Column One:
Eye on Unmarried America

September 11,  2006  



Religious outreach programs target singles

By Thomas F. Coleman


Weekly church attendance in the United States now stands at about 31 percent.  That's down from 41 percent in 1972.

According to W. Bradford Wilcox, a sociologist at the University of Virginia, a considerable portion of the decline in church attendance over the past 30 years is attributable to changes in American household structures. 

Census data from 1970 show that 70 percent of American households contained a married couple.  About 40 percent of all households then consisted of married couples with children. 

Last month's report from the Census Bureau disclosed that fewer than half of American households are now maintained by married couples.  Less than 24 percent of the nation's homes include a husband and wife raising children.

"Being married and having children are both associated with higher levels of religious attendance," Wilcox says.  "Specifically, adults who are married with children are significantly more likely to attend religious services weekly, compared to adults who are single and/or childless."

Wilcox reports that as of 2002, 32% of men and 39% of women who are married with children attend church weekly, compared to 15% of men and 23% of women who are single without children.

Leaders of religious organizations have noticed this gradual but steady erosion of church attendance.  Many have surmised that unmarried people may not be attending church very frequently because they don't feel comfortable in a social setting geared primarily toward married parents raising children.

To attract more unmarried adults to church services, many congregations are creating "singles ministries." 

Earlier this month, the Charleston Gazette published a story about a new singles ministry, SoLife, organized by Rita Morris, a regular churchgoer who found her attendance dropping off after her recent divorce.  The purpose of the group is to reach out to people who feel less connected with their churches because they are single or divorced. 

Last month, the Herald-Leader focused on a singles ministry that has emerged in Lexington, Kentucky.

Anthony Combs, 27, who attends NorthEast Christian Church, helps lead "The Connection" on Monday nights.  About 70 adults ranging in ages from 23 to 39, attend the weekly gathering for a night of food, worship and solidarity.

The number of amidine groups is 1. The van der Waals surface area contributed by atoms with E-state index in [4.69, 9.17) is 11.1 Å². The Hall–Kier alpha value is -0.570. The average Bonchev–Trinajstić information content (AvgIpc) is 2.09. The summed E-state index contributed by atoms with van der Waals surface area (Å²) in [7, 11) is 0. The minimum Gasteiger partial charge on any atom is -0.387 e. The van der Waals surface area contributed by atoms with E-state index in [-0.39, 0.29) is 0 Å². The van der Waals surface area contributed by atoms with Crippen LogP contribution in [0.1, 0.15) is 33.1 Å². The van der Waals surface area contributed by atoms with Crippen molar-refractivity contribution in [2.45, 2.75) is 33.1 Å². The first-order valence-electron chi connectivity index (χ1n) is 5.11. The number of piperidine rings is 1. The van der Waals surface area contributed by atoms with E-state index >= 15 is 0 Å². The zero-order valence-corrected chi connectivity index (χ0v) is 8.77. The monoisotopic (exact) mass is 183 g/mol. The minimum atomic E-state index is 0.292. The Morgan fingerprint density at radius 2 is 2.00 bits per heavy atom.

Another story published last month mentioned an outreach program specifically targeting mid-life singles.  Karina Penaranda helped organize the Phoenix-based Catholic Singles Ministry.

“Once single people reach this age, they don’t have a community,” Penaranda told the Associated Press. “They don’t really have a place to go where they can share their hopes and dreams.”

The group sponsors a variety of events, ranging from prayer breakfasts to spiritual retreats to bowling nights.

According to a story published two years ago in the Christian Science Monitor, not all church leaders are jumping on the "singles ministry" bandwagon.

"I will probably leave this church the day we announce we're having a singles ministry function," Rev. Marc Dickmann told the Monitor.  Dickmann, pastor of an evangelical church in Charlotte, N.C., feels that special outreach programs artificially divide congregations.

Rev. John Matusiak of the Orthodox Church in America agrees. 

Another critic of singles ministries is Chris Seay, founding pastor of Ecclesia Church in Houston, Texas.  In a commentary written a few years ago for Leadership Journal, Seay argued that singles ought to be incorporated into the larger life of the congregation, not segregated.

Churches in Lafayette, Indiana, apparently aren't listening to these dissenters.  Several have formed singles ministries in recent years.

Greater Lafayette Singles, a nondenominational group, provides a guest speaker once a week and offers a short vesper service afterwards.

Covenant Presbyterian Church conducts regular Bible studies for single people. Growing Single, a group affiliated with the First Assembly of God, meets for lunch on Sundays and has fellowship nights in each others' homes.

Faith Baptist Church has three singles ministries, organized according to the age of participants -- college age, career people 25-35, and singles over 35.  Two local Catholic churches have singles ministries too.

It remains to be seen whether the trend to create singles ministries will result an overall increase in church attendance by single people.  After all, there are many factors, other than changes in marital status statistics, contributing to the secularization of America.

But for those singles who do attend church, it's not a bad idea to have an opportunity to gather with like-minded people who may share similar concerns, hopes, and fears.


© Unmarried America 2006

Thomas F. Coleman, Executive Director of Unmarried America, is an attorney with 33 years of experience in singles' rights, family diversity, domestic partner benefits, and marital status discrimination.  Each week he adds a new commentary to Column One: Eye on Unmarried America. E-mail: Unmarried America is a nonprofit information service for unmarried employees, consumers, taxpayers, and voters.